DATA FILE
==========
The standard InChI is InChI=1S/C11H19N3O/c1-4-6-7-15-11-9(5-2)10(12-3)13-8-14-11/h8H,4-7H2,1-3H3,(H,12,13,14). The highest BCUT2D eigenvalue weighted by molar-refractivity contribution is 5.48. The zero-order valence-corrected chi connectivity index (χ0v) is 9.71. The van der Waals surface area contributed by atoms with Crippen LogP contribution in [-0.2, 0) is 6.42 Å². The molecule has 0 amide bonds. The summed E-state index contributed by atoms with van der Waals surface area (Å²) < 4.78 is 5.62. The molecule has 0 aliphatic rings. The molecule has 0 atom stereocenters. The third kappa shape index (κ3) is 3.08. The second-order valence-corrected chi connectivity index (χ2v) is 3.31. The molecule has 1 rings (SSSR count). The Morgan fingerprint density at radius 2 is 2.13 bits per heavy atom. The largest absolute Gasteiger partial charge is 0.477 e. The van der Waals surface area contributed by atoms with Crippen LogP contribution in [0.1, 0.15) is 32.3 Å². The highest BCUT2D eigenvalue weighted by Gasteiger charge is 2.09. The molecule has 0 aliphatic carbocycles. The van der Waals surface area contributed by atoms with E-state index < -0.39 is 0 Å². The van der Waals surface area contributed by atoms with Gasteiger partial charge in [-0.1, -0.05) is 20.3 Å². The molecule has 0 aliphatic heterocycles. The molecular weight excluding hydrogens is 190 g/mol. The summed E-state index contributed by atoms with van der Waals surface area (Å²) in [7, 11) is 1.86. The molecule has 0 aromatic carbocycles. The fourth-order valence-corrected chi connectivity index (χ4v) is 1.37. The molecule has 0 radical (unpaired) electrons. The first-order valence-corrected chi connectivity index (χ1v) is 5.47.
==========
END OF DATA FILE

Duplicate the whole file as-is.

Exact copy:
The standard InChI is InChI=1S/C11H19N3O/c1-4-6-7-15-11-9(5-2)10(12-3)13-8-14-11/h8H,4-7H2,1-3H3,(H,12,13,14). The highest BCUT2D eigenvalue weighted by molar-refractivity contribution is 5.48. The zero-order valence-corrected chi connectivity index (χ0v) is 9.71. The van der Waals surface area contributed by atoms with Crippen LogP contribution in [-0.2, 0) is 6.42 Å². The molecule has 0 amide bonds. The summed E-state index contributed by atoms with van der Waals surface area (Å²) < 4.78 is 5.62. The molecule has 0 aliphatic rings. The molecule has 0 atom stereocenters. The third kappa shape index (κ3) is 3.08. The second-order valence-corrected chi connectivity index (χ2v) is 3.31. The molecule has 1 rings (SSSR count). The Morgan fingerprint density at radius 2 is 2.13 bits per heavy atom. The largest absolute Gasteiger partial charge is 0.477 e. The van der Waals surface area contributed by atoms with Crippen LogP contribution in [0.1, 0.15) is 32.3 Å². The highest BCUT2D eigenvalue weighted by Gasteiger charge is 2.09. The molecule has 0 aliphatic carbocycles. The van der Waals surface area contributed by atoms with E-state index < -0.39 is 0 Å². The van der Waals surface area contributed by atoms with Gasteiger partial charge in [-0.1, -0.05) is 20.3 Å². The molecule has 0 aliphatic heterocycles. The molecular weight excluding hydrogens is 190 g/mol. The summed E-state index contributed by atoms with van der Waals surface area (Å²) in [7, 11) is 1.86. The molecule has 0 aromatic carbocycles. The fourth-order valence-corrected chi connectivity index (χ4v) is 1.37. The molecule has 0 radical (unpaired) electrons. The first-order valence-corrected chi connectivity index (χ1v) is 5.47.